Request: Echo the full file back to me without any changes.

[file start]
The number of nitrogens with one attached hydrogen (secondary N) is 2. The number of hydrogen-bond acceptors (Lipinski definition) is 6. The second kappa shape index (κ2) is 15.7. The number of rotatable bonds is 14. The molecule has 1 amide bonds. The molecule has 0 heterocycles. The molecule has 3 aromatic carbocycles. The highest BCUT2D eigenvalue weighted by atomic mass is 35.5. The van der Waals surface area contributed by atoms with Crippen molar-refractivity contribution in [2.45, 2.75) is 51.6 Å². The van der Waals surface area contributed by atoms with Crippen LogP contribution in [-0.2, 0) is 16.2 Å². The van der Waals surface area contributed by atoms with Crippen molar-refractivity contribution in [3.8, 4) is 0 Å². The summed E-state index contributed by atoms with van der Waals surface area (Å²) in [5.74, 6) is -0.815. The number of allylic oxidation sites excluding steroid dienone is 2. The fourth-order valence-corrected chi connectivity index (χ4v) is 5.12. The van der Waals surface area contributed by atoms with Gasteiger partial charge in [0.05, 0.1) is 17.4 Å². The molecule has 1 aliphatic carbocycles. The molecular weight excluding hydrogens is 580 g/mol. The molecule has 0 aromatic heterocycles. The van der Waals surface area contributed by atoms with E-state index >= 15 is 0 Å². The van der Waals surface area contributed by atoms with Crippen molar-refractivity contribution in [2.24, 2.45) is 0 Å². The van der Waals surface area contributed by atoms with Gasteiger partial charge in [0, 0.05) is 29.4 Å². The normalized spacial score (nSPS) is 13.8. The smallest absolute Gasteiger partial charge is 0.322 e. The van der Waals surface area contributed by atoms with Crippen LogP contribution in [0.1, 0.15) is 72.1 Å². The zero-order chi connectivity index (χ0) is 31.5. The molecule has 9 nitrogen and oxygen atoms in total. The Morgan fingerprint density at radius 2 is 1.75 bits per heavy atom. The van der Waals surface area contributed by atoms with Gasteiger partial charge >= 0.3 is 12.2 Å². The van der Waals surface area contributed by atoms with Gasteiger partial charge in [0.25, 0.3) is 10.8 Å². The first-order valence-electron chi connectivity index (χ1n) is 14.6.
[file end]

The number of nitrogens with one attached hydrogen (secondary N) is 2. The number of hydrogen-bond acceptors (Lipinski definition) is 6. The second kappa shape index (κ2) is 15.7. The number of rotatable bonds is 14. The molecule has 1 amide bonds. The molecule has 0 heterocycles. The molecule has 3 aromatic carbocycles. The highest BCUT2D eigenvalue weighted by atomic mass is 35.5. The van der Waals surface area contributed by atoms with Crippen molar-refractivity contribution in [2.45, 2.75) is 51.6 Å². The van der Waals surface area contributed by atoms with Crippen LogP contribution in [-0.2, 0) is 16.2 Å². The van der Waals surface area contributed by atoms with Crippen molar-refractivity contribution in [3.8, 4) is 0 Å². The summed E-state index contributed by atoms with van der Waals surface area (Å²) in [5.74, 6) is -0.815. The number of allylic oxidation sites excluding steroid dienone is 2. The fourth-order valence-corrected chi connectivity index (χ4v) is 5.12. The van der Waals surface area contributed by atoms with Gasteiger partial charge in [0.05, 0.1) is 17.4 Å². The molecule has 1 aliphatic carbocycles. The molecular weight excluding hydrogens is 580 g/mol. The molecule has 0 aromatic heterocycles. The van der Waals surface area contributed by atoms with E-state index >= 15 is 0 Å². The van der Waals surface area contributed by atoms with Crippen molar-refractivity contribution in [2.24, 2.45) is 0 Å². The van der Waals surface area contributed by atoms with Gasteiger partial charge in [0, 0.05) is 29.4 Å². The normalized spacial score (nSPS) is 13.8. The smallest absolute Gasteiger partial charge is 0.322 e. The van der Waals surface area contributed by atoms with Crippen LogP contribution in [0.1, 0.15) is 72.1 Å². The zero-order chi connectivity index (χ0) is 31.5. The molecule has 9 nitrogen and oxygen atoms in total. The Morgan fingerprint density at radius 2 is 1.75 bits per heavy atom. The van der Waals surface area contributed by atoms with Gasteiger partial charge >= 0.3 is 12.2 Å². The van der Waals surface area contributed by atoms with Gasteiger partial charge in [0.25, 0.3) is 10.8 Å². The first-order valence-electron chi connectivity index (χ1n) is 14.6.